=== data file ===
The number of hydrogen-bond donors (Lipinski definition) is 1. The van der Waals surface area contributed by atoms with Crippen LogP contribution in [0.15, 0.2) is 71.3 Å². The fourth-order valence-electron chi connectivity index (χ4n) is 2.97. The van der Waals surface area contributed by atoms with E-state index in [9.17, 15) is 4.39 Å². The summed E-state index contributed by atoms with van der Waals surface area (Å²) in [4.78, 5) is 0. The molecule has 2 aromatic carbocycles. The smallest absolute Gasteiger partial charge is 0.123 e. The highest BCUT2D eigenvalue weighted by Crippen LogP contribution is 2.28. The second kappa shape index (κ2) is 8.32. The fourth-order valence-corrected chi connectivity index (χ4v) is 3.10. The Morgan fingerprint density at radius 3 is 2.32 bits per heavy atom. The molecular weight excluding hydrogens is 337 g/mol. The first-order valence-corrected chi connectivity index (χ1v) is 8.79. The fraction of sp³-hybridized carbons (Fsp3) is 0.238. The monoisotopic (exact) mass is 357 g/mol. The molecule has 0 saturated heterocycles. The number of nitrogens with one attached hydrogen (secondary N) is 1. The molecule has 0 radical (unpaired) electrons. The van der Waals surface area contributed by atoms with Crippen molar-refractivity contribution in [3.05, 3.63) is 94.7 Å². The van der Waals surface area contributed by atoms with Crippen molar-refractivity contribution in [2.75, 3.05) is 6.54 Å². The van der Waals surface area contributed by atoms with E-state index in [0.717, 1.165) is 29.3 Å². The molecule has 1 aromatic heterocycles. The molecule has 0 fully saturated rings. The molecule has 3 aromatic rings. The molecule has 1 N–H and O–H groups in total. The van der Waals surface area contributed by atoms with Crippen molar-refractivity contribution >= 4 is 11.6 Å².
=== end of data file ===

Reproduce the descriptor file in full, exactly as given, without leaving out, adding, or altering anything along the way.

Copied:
The number of hydrogen-bond donors (Lipinski definition) is 1. The van der Waals surface area contributed by atoms with Crippen LogP contribution in [0.15, 0.2) is 71.3 Å². The fourth-order valence-electron chi connectivity index (χ4n) is 2.97. The van der Waals surface area contributed by atoms with E-state index in [9.17, 15) is 4.39 Å². The summed E-state index contributed by atoms with van der Waals surface area (Å²) in [4.78, 5) is 0. The molecule has 2 aromatic carbocycles. The smallest absolute Gasteiger partial charge is 0.123 e. The highest BCUT2D eigenvalue weighted by Crippen LogP contribution is 2.28. The second kappa shape index (κ2) is 8.32. The fourth-order valence-corrected chi connectivity index (χ4v) is 3.10. The Morgan fingerprint density at radius 3 is 2.32 bits per heavy atom. The molecular weight excluding hydrogens is 337 g/mol. The first-order valence-corrected chi connectivity index (χ1v) is 8.79. The fraction of sp³-hybridized carbons (Fsp3) is 0.238. The monoisotopic (exact) mass is 357 g/mol. The molecule has 0 saturated heterocycles. The number of nitrogens with one attached hydrogen (secondary N) is 1. The molecule has 0 radical (unpaired) electrons. The van der Waals surface area contributed by atoms with Crippen molar-refractivity contribution in [3.05, 3.63) is 94.7 Å². The van der Waals surface area contributed by atoms with Crippen molar-refractivity contribution in [2.75, 3.05) is 6.54 Å². The van der Waals surface area contributed by atoms with E-state index in [0.717, 1.165) is 29.3 Å². The molecule has 1 aromatic heterocycles. The molecule has 0 fully saturated rings. The molecule has 3 aromatic rings. The molecule has 1 N–H and O–H groups in total. The van der Waals surface area contributed by atoms with Crippen molar-refractivity contribution >= 4 is 11.6 Å².